A federal judge ruled that a Burnaby, British Columbia company owes an international shipping company $4.3 million Canadian dollars over plastics shipments rejected by the Thai government, the second such suit brought against the company.
That’s about $3.2 million USD.
Hapag-Lloyd Aktiengesellschaft took legal action against materials exporter Golden Trust Trading on March 18, 2022 after the shipping giant said it transported 33 containers of PET, PP and PVC film bales from Vancouver to Bangkok in spring 2019 that were rejected by the Thai government.
Golden Trust could not be reached for comment.
According to court documents, Golden Trust contracted with Hapag-Lloyd to ship the containers, but due to a change in Thailand’s environmental import standards, the contents of the
containers were rejected once they arrived. Hapag-Lloyd claimed that the containers remained in the port unclaimed for 782 days, racking up fees, until the company was able to re-export 30 of the 33 containers.
In late January 2021, Hapag-Lloyd sent a letter of demand to Golden Trust, asking it to take possession of the containers, and followed up with a second letter of demand in December 2021. That second letter notified Golden Trust that Hapag-Lloyd had not been allowed to auction, salvage, sell or re-export some of the containers, so the contents were destroyed.
Hapag-Lloyd originally claimed $3.1 million in demurrage, terminal storage and destruction costs in its March 2022 legal action, later upping the amount to $3.9 million for added containers and compounded interest. The company then filed a motion for default judgment in September 2022 after Golden Trust missed an April 2022 deadline to file a statement of defense.
In September 2022, a lawyer representing Golden Trust filed a motion for an extension of time and also submitted a statement of defense, claiming that Golden Trust had not been notified of the stranded containers until December 2021. The company also claimed it missed the deadline to file a defense by four months because it had not gotten an updated case status from Hapag-Lloyd’s lawyers.
Golden Trust further argued that the court did not have the jurisdiction to cover the case, but the judge disagreed.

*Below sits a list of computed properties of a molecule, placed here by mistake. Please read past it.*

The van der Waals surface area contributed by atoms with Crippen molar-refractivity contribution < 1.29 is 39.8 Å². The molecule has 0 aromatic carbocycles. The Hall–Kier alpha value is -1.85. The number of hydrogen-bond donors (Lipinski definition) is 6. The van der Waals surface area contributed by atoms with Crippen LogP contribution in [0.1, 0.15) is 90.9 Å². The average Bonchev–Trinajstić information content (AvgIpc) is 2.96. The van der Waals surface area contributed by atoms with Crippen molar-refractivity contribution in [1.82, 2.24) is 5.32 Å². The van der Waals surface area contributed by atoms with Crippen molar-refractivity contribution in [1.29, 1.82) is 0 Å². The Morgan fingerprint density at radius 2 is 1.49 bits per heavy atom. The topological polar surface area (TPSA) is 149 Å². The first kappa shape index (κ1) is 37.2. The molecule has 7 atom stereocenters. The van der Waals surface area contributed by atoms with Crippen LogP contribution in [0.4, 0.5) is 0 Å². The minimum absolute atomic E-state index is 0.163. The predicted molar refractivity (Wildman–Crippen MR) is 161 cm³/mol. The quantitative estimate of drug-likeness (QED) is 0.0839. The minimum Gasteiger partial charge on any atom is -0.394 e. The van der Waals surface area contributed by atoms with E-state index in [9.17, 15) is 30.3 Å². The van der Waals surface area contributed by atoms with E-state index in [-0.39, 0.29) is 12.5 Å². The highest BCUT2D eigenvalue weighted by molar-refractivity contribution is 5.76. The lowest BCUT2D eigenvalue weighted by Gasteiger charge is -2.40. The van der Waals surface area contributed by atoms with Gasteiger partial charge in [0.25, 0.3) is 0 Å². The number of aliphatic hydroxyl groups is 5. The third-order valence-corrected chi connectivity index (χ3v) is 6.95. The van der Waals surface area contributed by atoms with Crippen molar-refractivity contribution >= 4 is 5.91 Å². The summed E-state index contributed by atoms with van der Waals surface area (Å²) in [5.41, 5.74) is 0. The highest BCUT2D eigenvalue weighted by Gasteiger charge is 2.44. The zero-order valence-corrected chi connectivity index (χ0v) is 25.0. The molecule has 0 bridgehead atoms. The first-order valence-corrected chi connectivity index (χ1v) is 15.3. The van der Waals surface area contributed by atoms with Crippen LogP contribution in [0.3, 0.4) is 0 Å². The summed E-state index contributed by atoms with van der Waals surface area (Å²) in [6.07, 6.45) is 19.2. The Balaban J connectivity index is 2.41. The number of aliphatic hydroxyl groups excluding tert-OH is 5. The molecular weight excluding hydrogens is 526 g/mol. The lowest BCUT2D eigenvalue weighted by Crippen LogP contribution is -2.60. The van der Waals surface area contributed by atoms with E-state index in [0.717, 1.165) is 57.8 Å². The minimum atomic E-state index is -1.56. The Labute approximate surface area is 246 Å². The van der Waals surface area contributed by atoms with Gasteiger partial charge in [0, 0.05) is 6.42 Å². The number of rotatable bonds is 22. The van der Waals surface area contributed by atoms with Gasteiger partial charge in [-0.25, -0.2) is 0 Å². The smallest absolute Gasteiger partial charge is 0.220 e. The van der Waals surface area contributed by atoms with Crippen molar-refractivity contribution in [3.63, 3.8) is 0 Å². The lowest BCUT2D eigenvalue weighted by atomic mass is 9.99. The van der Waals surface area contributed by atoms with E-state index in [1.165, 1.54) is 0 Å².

The judge, Sébastien Grammond, wrote that he denied the motion for extension and granted a partial default judgment “mainly because Golden Trust failed to show that its defense had some merit and that it had a reasonable explanation for the delay.”
However, Hapag-Lloyd’s motions also had several mistakes relating to the number of containers shipped and left in port, and the judge commented that “it is not too much to ask a multinational corporation such as Hapag-Lloyd to be able to describe correctly and precisely what is at stake in a claim amounting to several million dollars.”
For that reason, he awarded the judgment only for the 27 containers in the original statement of claim, not the higher, revised amount of 33 containers, adding that “as the six additional containers are not the proper subject of this action, Hapag-Lloyd may bring a separate action if it wishes to do so.”
No other actions have been filed in the system thus far.
Hapag-Lloyd called the conflicting numbers “an oversight from the plaintiff’s side.”
“It takes a lot of time to get updated information from Thailand and communication is slow due to 12h time difference between Canada and Singapore and documents are received in a scattered manner due to multiple parties and departments being involved, thus explaining the discrepancies,” the shipping company noted in the documents.
A similar case was brought against Golden Trust by Canada-based Yang Ming Shipping in March 2021 in the Vancouver court system, and the parties were ordered into mediation as of November 2022.